Access – APIs or domain-specific languages for extracting data from the metadata system are used to build the upper layers, Data Catalog and Governance.
In 2015, academic researchers began pointing out the potential applications of metadata management systems for data governance and other areas of data management. As we noted, several technology companies have built systems to begin realizing this vision. Recent posts by teams behind metadata management systems at Linkedin and Lyft highlight the power of providing users with tools for discovering, accessing, and consuming trusted data. At Linkedin, a metadata management system “powers numerous mission-critical use cases.”
The second layer, Data Catalog, organizes data into an informative, searchable, and trusted inventory of all data assets. A Data Catalog has the following components:
Data description – A detailed description, including summaries, of all data elements.
Data lineage – Dataflow for the origin and evolution of data. In large organizations with multiple levels of data dependencies, for example, change management and communication with downstream users is a challenge that can be addressed with a knowledge graph.
Data version control – A system responsible for tracking changes in datasets over time.
Data usage – Tracking data usage and consumption by human users or by applications and systems. Data usage includes the ability to observe the actual flow of data in an organization. Data usage and consumption tracking can also help build cost-management solutions.
The final layer, Governance, manages the availability, integrity, and security of data in enterprise systems, based on internal data standards and policies that control data usage. Effective data governance ensures that data is consistent and trustworthy, and doesn’t get misused. This layer has four components:
Data discovery – A service that includes detecting sensitive data across all data platforms, saving time and limiting risk from manual errors.
Data protection – A collection of techniques to reduce the unnecessary spread and exposure of sensitive data while simultaneously maintaining its usability.
Data access management – A fine-grained access control on the cell level that maintains adherence to organizational policy and regulations.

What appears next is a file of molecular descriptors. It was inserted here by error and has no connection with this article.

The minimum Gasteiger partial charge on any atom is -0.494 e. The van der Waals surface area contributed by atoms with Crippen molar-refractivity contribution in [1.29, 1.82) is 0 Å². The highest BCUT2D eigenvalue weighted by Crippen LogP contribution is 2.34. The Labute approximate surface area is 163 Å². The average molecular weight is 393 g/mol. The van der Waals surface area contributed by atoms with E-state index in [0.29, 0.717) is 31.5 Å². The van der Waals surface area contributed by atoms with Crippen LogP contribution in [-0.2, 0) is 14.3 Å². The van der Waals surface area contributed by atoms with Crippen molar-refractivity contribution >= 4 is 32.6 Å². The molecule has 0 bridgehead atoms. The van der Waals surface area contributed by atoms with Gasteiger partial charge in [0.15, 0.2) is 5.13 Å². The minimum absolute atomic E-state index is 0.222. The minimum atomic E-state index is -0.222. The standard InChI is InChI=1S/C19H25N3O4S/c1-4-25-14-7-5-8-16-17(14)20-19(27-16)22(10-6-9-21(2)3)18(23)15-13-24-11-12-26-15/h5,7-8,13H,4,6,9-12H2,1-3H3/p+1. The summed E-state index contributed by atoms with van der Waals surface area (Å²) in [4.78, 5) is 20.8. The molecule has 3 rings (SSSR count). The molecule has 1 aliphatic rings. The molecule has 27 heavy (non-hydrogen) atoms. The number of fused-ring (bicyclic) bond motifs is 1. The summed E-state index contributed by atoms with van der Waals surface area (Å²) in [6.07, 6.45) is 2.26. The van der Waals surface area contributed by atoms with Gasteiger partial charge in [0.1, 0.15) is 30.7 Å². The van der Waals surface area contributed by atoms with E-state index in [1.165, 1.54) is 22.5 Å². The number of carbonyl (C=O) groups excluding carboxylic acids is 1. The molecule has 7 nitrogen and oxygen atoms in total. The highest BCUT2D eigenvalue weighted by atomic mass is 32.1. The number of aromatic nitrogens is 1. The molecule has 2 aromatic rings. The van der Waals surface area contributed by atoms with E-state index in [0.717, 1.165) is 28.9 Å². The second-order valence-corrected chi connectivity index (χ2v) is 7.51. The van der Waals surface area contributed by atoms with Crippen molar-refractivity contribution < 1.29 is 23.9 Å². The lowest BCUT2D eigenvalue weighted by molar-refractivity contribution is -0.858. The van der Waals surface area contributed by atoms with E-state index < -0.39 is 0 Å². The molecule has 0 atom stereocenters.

Data quality – The accuracy, completeness, consistency, and relevance of data. Data quality tools help assess quality and fix issues in data.
Snapshot of Companies
Below is a partial list of companies that have solutions in the three building block layers we described. In this graphic, a company or an open source project that appears in one of the layers may only address a subset of the components in that layer. Moreover, some companies span multiple layers, but for the sake of space and clarity, we opted not to place them in all the layers for which they potentially have solutions.
In this post, we describe a new set of metadata management systems and how they will impact data governance solutions, data catalogs, and other enterprise data systems. We close this post with the following observations about the future of metadata management solutions:
A couple of startups already focus on metadata management, and we expect more companies to follow.
We believe metadata management systems will be the foundation for many data management applications, as outlined in Figure 2 above.
As AI and data applications increasingly rely on disparate data sources, data governance solutions must be global in scope—in other words, end-to-end data governance solutions that cover source systems, data warehouses, data management systems, and data pipelines
It’s important to emphasize that business value lies in global data governance, which can be best achieved through a unified schema.
Related content: Other posts by Assaf Araki and Ben Lorica.
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Assaf Araki is an investment manager at Intel Capital. His contributions to this post are his personal opinion and do not represent the opinion of the Intel Corporation. Intel Capital is an investor in Immuta. #IamIntel
Ben Lorica is co-chair of the Ray Summit, chair of the NLP Summit, and principal at Gradient Flow. He is an advisor to Metaphor Data.
Related content: Other posts by Assaf Araki and Ben Lorica.